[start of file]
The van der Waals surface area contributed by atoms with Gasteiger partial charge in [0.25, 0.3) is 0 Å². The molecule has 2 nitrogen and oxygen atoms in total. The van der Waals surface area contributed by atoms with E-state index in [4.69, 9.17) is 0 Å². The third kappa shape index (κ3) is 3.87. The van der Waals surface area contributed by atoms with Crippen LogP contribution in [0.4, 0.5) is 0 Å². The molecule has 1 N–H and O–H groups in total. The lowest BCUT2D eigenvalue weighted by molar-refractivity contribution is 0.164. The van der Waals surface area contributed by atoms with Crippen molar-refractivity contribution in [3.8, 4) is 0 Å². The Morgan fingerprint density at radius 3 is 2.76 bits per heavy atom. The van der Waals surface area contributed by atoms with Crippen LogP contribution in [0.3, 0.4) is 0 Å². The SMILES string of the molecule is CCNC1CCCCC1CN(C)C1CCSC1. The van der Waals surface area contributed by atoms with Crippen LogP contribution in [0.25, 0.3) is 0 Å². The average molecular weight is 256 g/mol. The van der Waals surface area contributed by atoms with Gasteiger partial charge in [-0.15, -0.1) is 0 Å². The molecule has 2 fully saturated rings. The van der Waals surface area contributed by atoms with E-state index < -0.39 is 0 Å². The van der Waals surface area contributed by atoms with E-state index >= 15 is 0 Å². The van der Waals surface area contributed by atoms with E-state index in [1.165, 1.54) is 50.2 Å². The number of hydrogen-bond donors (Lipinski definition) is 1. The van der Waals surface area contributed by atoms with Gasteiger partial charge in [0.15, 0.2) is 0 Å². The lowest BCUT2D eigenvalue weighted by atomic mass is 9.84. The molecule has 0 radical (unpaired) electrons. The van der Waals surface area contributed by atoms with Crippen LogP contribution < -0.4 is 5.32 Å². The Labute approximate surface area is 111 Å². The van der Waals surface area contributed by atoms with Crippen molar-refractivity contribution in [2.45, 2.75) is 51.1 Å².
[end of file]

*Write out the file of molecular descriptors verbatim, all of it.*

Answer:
The van der Waals surface area contributed by atoms with Gasteiger partial charge in [0.25, 0.3) is 0 Å². The molecule has 2 nitrogen and oxygen atoms in total. The van der Waals surface area contributed by atoms with E-state index in [4.69, 9.17) is 0 Å². The third kappa shape index (κ3) is 3.87. The van der Waals surface area contributed by atoms with Crippen LogP contribution in [0.4, 0.5) is 0 Å². The molecule has 1 N–H and O–H groups in total. The lowest BCUT2D eigenvalue weighted by molar-refractivity contribution is 0.164. The van der Waals surface area contributed by atoms with Crippen molar-refractivity contribution in [3.8, 4) is 0 Å². The Morgan fingerprint density at radius 3 is 2.76 bits per heavy atom. The van der Waals surface area contributed by atoms with Crippen LogP contribution in [0.3, 0.4) is 0 Å². The SMILES string of the molecule is CCNC1CCCCC1CN(C)C1CCSC1. The van der Waals surface area contributed by atoms with Crippen LogP contribution in [0.25, 0.3) is 0 Å². The average molecular weight is 256 g/mol. The van der Waals surface area contributed by atoms with Gasteiger partial charge in [-0.15, -0.1) is 0 Å². The molecule has 2 fully saturated rings. The van der Waals surface area contributed by atoms with E-state index < -0.39 is 0 Å². The van der Waals surface area contributed by atoms with E-state index >= 15 is 0 Å². The van der Waals surface area contributed by atoms with E-state index in [1.165, 1.54) is 50.2 Å². The number of hydrogen-bond donors (Lipinski definition) is 1. The van der Waals surface area contributed by atoms with Gasteiger partial charge in [0.15, 0.2) is 0 Å². The lowest BCUT2D eigenvalue weighted by atomic mass is 9.84. The molecule has 0 radical (unpaired) electrons. The van der Waals surface area contributed by atoms with Crippen LogP contribution < -0.4 is 5.32 Å². The Labute approximate surface area is 111 Å². The van der Waals surface area contributed by atoms with Crippen molar-refractivity contribution in [2.45, 2.75) is 51.1 Å².